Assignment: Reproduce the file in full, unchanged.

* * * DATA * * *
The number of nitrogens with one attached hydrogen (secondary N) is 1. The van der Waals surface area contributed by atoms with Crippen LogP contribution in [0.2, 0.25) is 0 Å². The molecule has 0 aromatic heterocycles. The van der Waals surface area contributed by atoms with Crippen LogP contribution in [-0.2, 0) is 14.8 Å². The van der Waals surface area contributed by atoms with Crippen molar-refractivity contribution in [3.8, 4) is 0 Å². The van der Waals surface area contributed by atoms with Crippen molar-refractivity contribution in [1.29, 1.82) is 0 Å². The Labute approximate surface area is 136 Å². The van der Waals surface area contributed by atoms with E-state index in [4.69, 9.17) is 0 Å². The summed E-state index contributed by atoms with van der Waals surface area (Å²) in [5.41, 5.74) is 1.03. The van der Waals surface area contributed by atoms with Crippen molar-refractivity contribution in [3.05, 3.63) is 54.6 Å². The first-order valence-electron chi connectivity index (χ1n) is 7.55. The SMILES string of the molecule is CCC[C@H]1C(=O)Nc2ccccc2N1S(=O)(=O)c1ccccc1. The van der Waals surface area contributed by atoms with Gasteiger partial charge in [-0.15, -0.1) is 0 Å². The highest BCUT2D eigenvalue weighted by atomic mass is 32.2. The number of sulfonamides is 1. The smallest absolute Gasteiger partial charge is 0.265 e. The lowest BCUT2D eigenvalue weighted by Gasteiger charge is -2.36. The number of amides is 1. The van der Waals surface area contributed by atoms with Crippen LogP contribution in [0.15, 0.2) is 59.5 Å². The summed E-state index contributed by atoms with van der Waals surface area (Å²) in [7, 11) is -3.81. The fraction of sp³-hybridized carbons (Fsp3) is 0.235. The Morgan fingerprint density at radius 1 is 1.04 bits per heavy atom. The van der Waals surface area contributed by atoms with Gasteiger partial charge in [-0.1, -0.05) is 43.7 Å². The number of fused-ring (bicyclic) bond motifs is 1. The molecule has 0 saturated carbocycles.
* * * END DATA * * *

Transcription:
The number of nitrogens with one attached hydrogen (secondary N) is 1. The van der Waals surface area contributed by atoms with Crippen LogP contribution in [0.2, 0.25) is 0 Å². The molecule has 0 aromatic heterocycles. The van der Waals surface area contributed by atoms with Crippen LogP contribution in [-0.2, 0) is 14.8 Å². The van der Waals surface area contributed by atoms with Crippen molar-refractivity contribution in [3.8, 4) is 0 Å². The van der Waals surface area contributed by atoms with Crippen molar-refractivity contribution in [1.29, 1.82) is 0 Å². The Labute approximate surface area is 136 Å². The van der Waals surface area contributed by atoms with E-state index in [4.69, 9.17) is 0 Å². The summed E-state index contributed by atoms with van der Waals surface area (Å²) in [5.41, 5.74) is 1.03. The van der Waals surface area contributed by atoms with Crippen molar-refractivity contribution in [3.05, 3.63) is 54.6 Å². The first-order valence-electron chi connectivity index (χ1n) is 7.55. The SMILES string of the molecule is CCC[C@H]1C(=O)Nc2ccccc2N1S(=O)(=O)c1ccccc1. The van der Waals surface area contributed by atoms with Gasteiger partial charge in [-0.15, -0.1) is 0 Å². The highest BCUT2D eigenvalue weighted by atomic mass is 32.2. The number of sulfonamides is 1. The smallest absolute Gasteiger partial charge is 0.265 e. The lowest BCUT2D eigenvalue weighted by Gasteiger charge is -2.36. The number of amides is 1. The van der Waals surface area contributed by atoms with Crippen LogP contribution in [0.15, 0.2) is 59.5 Å². The summed E-state index contributed by atoms with van der Waals surface area (Å²) in [7, 11) is -3.81. The fraction of sp³-hybridized carbons (Fsp3) is 0.235. The Morgan fingerprint density at radius 1 is 1.04 bits per heavy atom. The van der Waals surface area contributed by atoms with Gasteiger partial charge in [-0.1, -0.05) is 43.7 Å². The number of fused-ring (bicyclic) bond motifs is 1. The molecule has 0 saturated carbocycles.